In recent years, people around the world have become more aware of the social and environmental impact of the choices they make, from the products they purchase to the jobs they choose, to the organizations they support, manage, or invest in.
Consumers want more from the products and services they purchase and the businesses behind them. They want companies to be more responsible in their practices and to act as good stewards of their employees, communities, and the environment. Many are willing to switch brands or pay more to assert these convictions.
Businesses are increasingly trying to become more socially and environmentally responsible, and even shift their purpose toward prioritizing social or environmental goals. Many corporate executives regard sustainability as key to the future success of their business, and want governments to set policies to make it easier to operate their business more sustainably.
Job seekers are looking for companies that are dedicated to corporate social responsibility and higher purpose.
College graduates and millennials are willing to take a pay cut to work for an organization that has values which are aligned with theirs, and to have a job that allows them to make a positive difference in the world.
Entrepreneurs prefer to create businesses that are not just about profit, but about making a difference against social and environmental problems they see in their communities and around the world.
Investors are looking to place their money into businesses that behave responsibly and make a positive impact on the world.
Policy makers and economic developers are looking for solutions that accelerate job creation and growth without degrading the environment or widening the gap between those that benefit from the economy and those that don’t.
Numerous studies bear witness to this changing mindset. People around the world are clearly demanding more from organizations. They prefer to engage with businesses that do no harm, or better yet, do a great deal of good. And organizations are answering the call. This groundswell of demand has led to the rise of a number of significant movements over the past few decades, including responsible and impact investing, conscious consumerism, corporate social responsibility, social entrepreneurship, sustainability, fair trade, organics, and more.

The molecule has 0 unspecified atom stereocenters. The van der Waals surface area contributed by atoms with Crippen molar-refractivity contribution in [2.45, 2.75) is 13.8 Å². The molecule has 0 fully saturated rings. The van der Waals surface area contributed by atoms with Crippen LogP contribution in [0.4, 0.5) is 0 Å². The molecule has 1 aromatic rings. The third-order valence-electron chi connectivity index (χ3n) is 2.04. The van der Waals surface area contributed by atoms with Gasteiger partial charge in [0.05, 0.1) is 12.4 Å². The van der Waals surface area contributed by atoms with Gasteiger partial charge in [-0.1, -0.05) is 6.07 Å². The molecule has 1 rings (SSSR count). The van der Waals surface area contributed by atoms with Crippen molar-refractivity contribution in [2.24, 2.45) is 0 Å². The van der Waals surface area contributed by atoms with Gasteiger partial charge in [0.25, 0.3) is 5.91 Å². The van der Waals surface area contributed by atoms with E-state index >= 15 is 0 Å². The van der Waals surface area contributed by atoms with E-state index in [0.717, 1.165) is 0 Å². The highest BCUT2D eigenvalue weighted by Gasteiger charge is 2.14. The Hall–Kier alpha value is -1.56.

These demands have also fueled the rapid growth of the fourth sector, and are the reason behind the popularity for-benefit organizations have been gaining. By design, for-benefits are intended to give everyone -- consumers, employees, managers, investors, entrepreneurs, and other stakeholders -- choices that better align with their values.
These demands are mostly going unmet… the supply of organizations that satisfy these demands is extremely limited relative to the magnitude of the demand. The fourth sector is ideally positioned to provide the supply in response to all these demand signals, however, it can’t get to scale without its ecosystem being strengthened.
There is huge unmet demand for more for-benefit organizations, and therefore, by extension, for the ecosystem elements that support those for-benefit organizations.
My hope is that in 2017, the fourth sector—the emerging ‘for-benefit’ sector of the economy combining the private sector’s market-based approaches with the public and nonprofit sectors’ social and environmental aims—will strengthen and become a force in healing our democracy.”
– Lisa Kleissner